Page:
At this point, you might be concerned that all the inputs, overdrive circuitry and VA panel technology might involve too much pre-image processing and introduce noticeable input lag. However, Eizo has used its Thru Mode technology in the Foris, which aims to push images from video input to screen in a sixtieth of a second.
According to our measurements, the Foris lags behind the practically lag-free Dell 3007WFP-HC by just three milliseconds; this imperceptible amount of input lag makes Tru Mode a very welcome inclusion.
The Foris is very well set up out of the box, but not delving into the intuitive OSD menu is to deny yourself a chuckle. As with the FlexScan S2242W
, Eizo has packed the OSD with more calibration options than seems possible: you can adjust the colour temperature from 4,000 to 10,000k, adjust the black level for each channel and change the gamma from 1.8 to 2.8, to name just
some of the unusual options.
Despite the good default setup, we bumped up the brightness from 70 to 80 and dropped the contrast from 50 to 40 for a superior image. The two 2W speakers produce surprisingly decent sound.
There's every port and connection you could for, bar DisplayPort. Click to enlarge
Aside from rapid response and input times, the Foris’s VA panel brings vivid colours and an excellent dynamic range. The black level was so deep that the screen was actually darker than the bezel when displaying a black picture, and we saw no sign of backlight bleed or unevenness. What’s more, the contrast range is so generous that even the darkest of greys was visible against this jet black, meaning shadows are richly detailed. It was a similar story with subtleties of light, as even the palest grey was visible against a white background. The white level isn’t quite as snowy or bright as on some screens we’ve seen, but the Foris still produces a reasonably clean white, which helps colours appear natural.
The Eizo is almost as fast to update as the practically lag-free Dell, thanks to its Tru Mode technology. Click to enlarge.
The Lagom test revealed one niggle, which was slightly narrow viewing angles, especially with blue. The purple test image bloomed into pink almost as soon as we moved our heads off-centre. In normal use, however, the colours tended to wash out when we moved to around 45 degrees off-centre, which wasn’t too annoying.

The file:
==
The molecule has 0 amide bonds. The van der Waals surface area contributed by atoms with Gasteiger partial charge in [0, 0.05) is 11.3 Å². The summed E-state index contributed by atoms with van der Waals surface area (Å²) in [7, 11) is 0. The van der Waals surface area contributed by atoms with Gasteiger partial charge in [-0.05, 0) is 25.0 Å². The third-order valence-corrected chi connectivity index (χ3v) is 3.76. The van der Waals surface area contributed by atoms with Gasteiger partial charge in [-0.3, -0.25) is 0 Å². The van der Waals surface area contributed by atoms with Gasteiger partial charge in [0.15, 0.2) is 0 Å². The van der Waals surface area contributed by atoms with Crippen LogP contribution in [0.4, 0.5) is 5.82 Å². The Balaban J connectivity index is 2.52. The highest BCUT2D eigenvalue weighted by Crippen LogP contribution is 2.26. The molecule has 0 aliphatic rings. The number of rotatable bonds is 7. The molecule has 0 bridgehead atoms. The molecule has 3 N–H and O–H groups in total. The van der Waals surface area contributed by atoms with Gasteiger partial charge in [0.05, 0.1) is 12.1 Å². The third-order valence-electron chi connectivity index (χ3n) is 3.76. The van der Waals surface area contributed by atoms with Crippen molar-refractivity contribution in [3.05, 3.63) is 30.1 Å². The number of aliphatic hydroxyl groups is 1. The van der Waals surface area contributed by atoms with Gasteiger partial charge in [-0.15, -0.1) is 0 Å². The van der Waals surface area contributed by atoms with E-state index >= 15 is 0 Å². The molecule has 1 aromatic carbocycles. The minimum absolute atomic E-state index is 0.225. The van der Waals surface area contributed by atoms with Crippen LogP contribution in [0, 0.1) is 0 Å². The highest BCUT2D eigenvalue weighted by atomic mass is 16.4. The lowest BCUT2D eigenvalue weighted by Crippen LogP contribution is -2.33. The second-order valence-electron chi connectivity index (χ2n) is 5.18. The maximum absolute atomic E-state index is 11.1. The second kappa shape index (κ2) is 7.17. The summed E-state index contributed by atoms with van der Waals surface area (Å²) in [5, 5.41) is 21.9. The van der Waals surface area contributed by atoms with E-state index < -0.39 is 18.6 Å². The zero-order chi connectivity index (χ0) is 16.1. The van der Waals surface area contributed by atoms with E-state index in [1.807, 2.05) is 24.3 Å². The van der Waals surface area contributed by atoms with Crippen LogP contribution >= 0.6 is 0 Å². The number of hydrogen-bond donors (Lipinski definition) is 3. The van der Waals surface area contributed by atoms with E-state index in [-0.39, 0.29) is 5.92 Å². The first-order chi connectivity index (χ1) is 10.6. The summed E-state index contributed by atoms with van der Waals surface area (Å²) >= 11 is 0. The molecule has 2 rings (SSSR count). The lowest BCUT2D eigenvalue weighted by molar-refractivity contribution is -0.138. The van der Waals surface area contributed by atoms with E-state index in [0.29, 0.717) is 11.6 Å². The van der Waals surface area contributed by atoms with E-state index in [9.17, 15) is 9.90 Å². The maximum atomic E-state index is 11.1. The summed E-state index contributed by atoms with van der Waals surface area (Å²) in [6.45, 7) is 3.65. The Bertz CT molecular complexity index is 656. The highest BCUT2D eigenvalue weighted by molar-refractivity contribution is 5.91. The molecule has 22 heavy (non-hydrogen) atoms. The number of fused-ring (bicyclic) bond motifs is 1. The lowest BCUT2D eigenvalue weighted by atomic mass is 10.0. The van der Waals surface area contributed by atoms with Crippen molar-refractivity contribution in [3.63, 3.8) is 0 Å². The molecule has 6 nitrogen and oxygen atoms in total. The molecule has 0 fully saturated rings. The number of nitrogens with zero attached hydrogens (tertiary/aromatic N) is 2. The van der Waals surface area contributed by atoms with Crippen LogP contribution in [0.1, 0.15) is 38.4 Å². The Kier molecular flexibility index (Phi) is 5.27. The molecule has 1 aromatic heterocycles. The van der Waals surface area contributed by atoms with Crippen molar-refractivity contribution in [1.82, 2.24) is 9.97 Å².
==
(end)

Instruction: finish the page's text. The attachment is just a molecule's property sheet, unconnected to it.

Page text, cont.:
When we started using the Foris, the visuals were amazing. Our HD test video, Serenity, looked incredible, with rich shadows, crisp detail, vibrant colours, perectly realistic skin tones and dazzling explosions. Games also benefited – the jungles of Crysis were lusciously green, and the shadows of caves and buildings were full of detail. The images were rock-solid too, with very little blurriness and no noticeable input lag.
The OSD offers a crazy amount of options and control, yet is easy to navigate and understand. Click to enlarge.
The conclusions of our last few Eizo screen reviews
have gone something like this: wow, this screen is amazing and everyone in the office was sad to see it go, but would we pay that much for it? Probably not.
The Foris FX2431 follows this pattern – it’s great to use, with everything from the easily accessible ports to the incredible visuals making us smile when we used it. The visuals are incredible too – we’ve rarely seen a black level as deep or a dynamic range so broad, both of which make images incredibly realistic. However, the £435 HP LP2475W
has similarly impressive visuals and the new version has eliminated the input lag issue, which means that it’s still our favourite 24in screen.
- Image Quality